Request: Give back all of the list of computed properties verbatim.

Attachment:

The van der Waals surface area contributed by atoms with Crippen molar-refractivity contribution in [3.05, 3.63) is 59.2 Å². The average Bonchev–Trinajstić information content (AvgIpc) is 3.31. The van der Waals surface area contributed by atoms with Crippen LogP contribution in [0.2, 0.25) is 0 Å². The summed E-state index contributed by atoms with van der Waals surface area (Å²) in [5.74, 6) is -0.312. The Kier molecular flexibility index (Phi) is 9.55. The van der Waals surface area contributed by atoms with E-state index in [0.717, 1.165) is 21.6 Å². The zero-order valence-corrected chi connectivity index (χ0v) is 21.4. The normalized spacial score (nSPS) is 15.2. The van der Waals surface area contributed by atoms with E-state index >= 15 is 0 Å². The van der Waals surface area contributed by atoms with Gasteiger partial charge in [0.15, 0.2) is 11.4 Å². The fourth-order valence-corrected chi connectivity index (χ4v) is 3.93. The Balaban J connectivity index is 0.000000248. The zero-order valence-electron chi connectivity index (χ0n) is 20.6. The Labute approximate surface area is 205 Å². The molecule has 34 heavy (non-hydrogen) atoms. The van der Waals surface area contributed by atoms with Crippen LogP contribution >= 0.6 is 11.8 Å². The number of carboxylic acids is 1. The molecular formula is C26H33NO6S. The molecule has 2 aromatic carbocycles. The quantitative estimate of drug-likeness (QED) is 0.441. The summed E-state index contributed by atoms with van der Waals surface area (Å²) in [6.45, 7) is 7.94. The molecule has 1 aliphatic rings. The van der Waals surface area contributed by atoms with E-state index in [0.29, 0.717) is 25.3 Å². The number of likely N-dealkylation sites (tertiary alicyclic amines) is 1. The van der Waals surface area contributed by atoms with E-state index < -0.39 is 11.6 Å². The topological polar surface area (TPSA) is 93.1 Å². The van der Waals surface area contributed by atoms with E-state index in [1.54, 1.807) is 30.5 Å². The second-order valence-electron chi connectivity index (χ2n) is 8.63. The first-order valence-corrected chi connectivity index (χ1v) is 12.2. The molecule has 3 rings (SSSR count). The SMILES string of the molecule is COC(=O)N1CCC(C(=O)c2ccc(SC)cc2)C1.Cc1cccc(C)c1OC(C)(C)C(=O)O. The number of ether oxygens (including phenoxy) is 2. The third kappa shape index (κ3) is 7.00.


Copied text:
The van der Waals surface area contributed by atoms with Crippen molar-refractivity contribution in [3.05, 3.63) is 59.2 Å². The average Bonchev–Trinajstić information content (AvgIpc) is 3.31. The van der Waals surface area contributed by atoms with Crippen LogP contribution in [0.2, 0.25) is 0 Å². The summed E-state index contributed by atoms with van der Waals surface area (Å²) in [5.74, 6) is -0.312. The Kier molecular flexibility index (Phi) is 9.55. The van der Waals surface area contributed by atoms with E-state index in [0.717, 1.165) is 21.6 Å². The zero-order valence-corrected chi connectivity index (χ0v) is 21.4. The normalized spacial score (nSPS) is 15.2. The van der Waals surface area contributed by atoms with E-state index >= 15 is 0 Å². The van der Waals surface area contributed by atoms with Gasteiger partial charge in [0.15, 0.2) is 11.4 Å². The fourth-order valence-corrected chi connectivity index (χ4v) is 3.93. The Balaban J connectivity index is 0.000000248. The zero-order valence-electron chi connectivity index (χ0n) is 20.6. The Labute approximate surface area is 205 Å². The molecule has 34 heavy (non-hydrogen) atoms. The van der Waals surface area contributed by atoms with Crippen LogP contribution >= 0.6 is 11.8 Å². The number of carboxylic acids is 1. The molecular formula is C26H33NO6S. The molecule has 2 aromatic carbocycles. The quantitative estimate of drug-likeness (QED) is 0.441. The summed E-state index contributed by atoms with van der Waals surface area (Å²) in [6.45, 7) is 7.94. The molecule has 1 aliphatic rings. The van der Waals surface area contributed by atoms with E-state index in [0.29, 0.717) is 25.3 Å². The number of likely N-dealkylation sites (tertiary alicyclic amines) is 1. The van der Waals surface area contributed by atoms with E-state index < -0.39 is 11.6 Å². The topological polar surface area (TPSA) is 93.1 Å². The van der Waals surface area contributed by atoms with E-state index in [1.54, 1.807) is 30.5 Å². The second-order valence-electron chi connectivity index (χ2n) is 8.63. The first-order valence-corrected chi connectivity index (χ1v) is 12.2. The molecule has 3 rings (SSSR count). The SMILES string of the molecule is COC(=O)N1CCC(C(=O)c2ccc(SC)cc2)C1.Cc1cccc(C)c1OC(C)(C)C(=O)O. The number of ether oxygens (including phenoxy) is 2. The third kappa shape index (κ3) is 7.00.